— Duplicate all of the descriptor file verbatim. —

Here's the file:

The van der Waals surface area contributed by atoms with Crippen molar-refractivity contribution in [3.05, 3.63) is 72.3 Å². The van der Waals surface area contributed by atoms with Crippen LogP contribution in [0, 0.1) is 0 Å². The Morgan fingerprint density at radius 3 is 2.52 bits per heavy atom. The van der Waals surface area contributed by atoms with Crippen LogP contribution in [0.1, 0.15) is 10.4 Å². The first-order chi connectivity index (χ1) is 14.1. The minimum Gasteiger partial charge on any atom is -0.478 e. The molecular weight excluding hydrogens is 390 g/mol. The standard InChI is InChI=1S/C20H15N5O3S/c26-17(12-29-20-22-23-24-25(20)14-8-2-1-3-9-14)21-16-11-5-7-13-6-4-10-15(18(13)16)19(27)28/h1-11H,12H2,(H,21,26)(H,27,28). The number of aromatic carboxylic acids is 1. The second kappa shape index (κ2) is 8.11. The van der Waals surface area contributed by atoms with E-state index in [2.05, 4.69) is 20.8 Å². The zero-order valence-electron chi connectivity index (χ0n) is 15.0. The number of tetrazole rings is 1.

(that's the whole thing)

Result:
The van der Waals surface area contributed by atoms with Crippen molar-refractivity contribution in [3.05, 3.63) is 72.3 Å². The van der Waals surface area contributed by atoms with Crippen LogP contribution in [0, 0.1) is 0 Å². The Morgan fingerprint density at radius 3 is 2.52 bits per heavy atom. The van der Waals surface area contributed by atoms with Crippen LogP contribution in [0.1, 0.15) is 10.4 Å². The first-order chi connectivity index (χ1) is 14.1. The minimum Gasteiger partial charge on any atom is -0.478 e. The molecular weight excluding hydrogens is 390 g/mol. The standard InChI is InChI=1S/C20H15N5O3S/c26-17(12-29-20-22-23-24-25(20)14-8-2-1-3-9-14)21-16-11-5-7-13-6-4-10-15(18(13)16)19(27)28/h1-11H,12H2,(H,21,26)(H,27,28). The number of aromatic carboxylic acids is 1. The second kappa shape index (κ2) is 8.11. The van der Waals surface area contributed by atoms with E-state index in [2.05, 4.69) is 20.8 Å². The zero-order valence-electron chi connectivity index (χ0n) is 15.0. The number of tetrazole rings is 1.